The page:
The New Jersey Department of Education has released two reports that evaluate the status of the first-year pilot for evaluating teachers. One was prepared by the Evaluation Pilot Advisory Committee and the other by the Rutgers University Graduate School of Education.
Here’s the memo that was sent out to all chief school administrators and charter school leaders.
After the passage of TEACHNJ, the Legislature’s reform of teacher and principal evaluation and tenure law, the DOE selected ten districts to participate in a pilot program for the teacher evaluations. Districts, on a very short time line, selected teacher evaluation rubrics (most chose Charlotte Danielson’s model) and started the time-sucking practice of lengthy, data-driven, teacher evaluations.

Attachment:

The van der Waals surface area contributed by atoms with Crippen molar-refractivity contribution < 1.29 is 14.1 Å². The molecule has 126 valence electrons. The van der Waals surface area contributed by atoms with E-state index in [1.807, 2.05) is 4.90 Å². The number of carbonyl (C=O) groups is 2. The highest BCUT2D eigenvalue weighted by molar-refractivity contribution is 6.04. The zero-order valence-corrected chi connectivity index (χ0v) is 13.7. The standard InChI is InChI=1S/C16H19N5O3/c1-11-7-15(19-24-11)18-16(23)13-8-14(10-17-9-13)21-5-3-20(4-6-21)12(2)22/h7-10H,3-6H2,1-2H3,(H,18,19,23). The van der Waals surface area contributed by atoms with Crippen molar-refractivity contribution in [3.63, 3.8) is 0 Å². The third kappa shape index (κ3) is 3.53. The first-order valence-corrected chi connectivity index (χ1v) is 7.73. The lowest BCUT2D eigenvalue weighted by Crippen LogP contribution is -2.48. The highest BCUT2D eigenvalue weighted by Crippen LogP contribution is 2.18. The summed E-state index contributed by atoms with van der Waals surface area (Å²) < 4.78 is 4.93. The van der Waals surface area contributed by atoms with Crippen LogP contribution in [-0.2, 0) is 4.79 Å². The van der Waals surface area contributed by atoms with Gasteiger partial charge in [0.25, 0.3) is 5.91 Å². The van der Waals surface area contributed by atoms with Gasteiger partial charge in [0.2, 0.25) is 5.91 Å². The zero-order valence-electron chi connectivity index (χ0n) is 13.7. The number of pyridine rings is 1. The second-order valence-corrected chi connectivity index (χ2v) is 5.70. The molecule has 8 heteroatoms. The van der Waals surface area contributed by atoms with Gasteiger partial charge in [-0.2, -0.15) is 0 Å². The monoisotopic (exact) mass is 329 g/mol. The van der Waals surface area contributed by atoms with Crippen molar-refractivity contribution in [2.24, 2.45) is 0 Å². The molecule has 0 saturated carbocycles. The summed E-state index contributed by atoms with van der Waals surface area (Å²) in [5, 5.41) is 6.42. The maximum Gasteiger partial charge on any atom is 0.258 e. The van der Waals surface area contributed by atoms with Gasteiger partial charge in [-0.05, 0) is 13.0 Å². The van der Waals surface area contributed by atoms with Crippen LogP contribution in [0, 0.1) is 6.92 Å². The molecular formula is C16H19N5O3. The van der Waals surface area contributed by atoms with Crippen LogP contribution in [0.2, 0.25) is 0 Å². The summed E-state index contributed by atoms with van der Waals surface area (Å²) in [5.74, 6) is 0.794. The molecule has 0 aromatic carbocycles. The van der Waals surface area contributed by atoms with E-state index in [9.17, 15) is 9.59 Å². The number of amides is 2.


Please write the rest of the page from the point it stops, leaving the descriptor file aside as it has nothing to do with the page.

Both reports praise the commitment of teacher and administrators as they pioneer a framework for fairly evaluating teachers based largely on student growth. They reference the difficulty of changing a culture where all teachers are deemed above average, and note that this endeavor is, by definition, a long process. Pilot districts have devoted enormous time and resources to extensive professional development, collaboration, and implementation.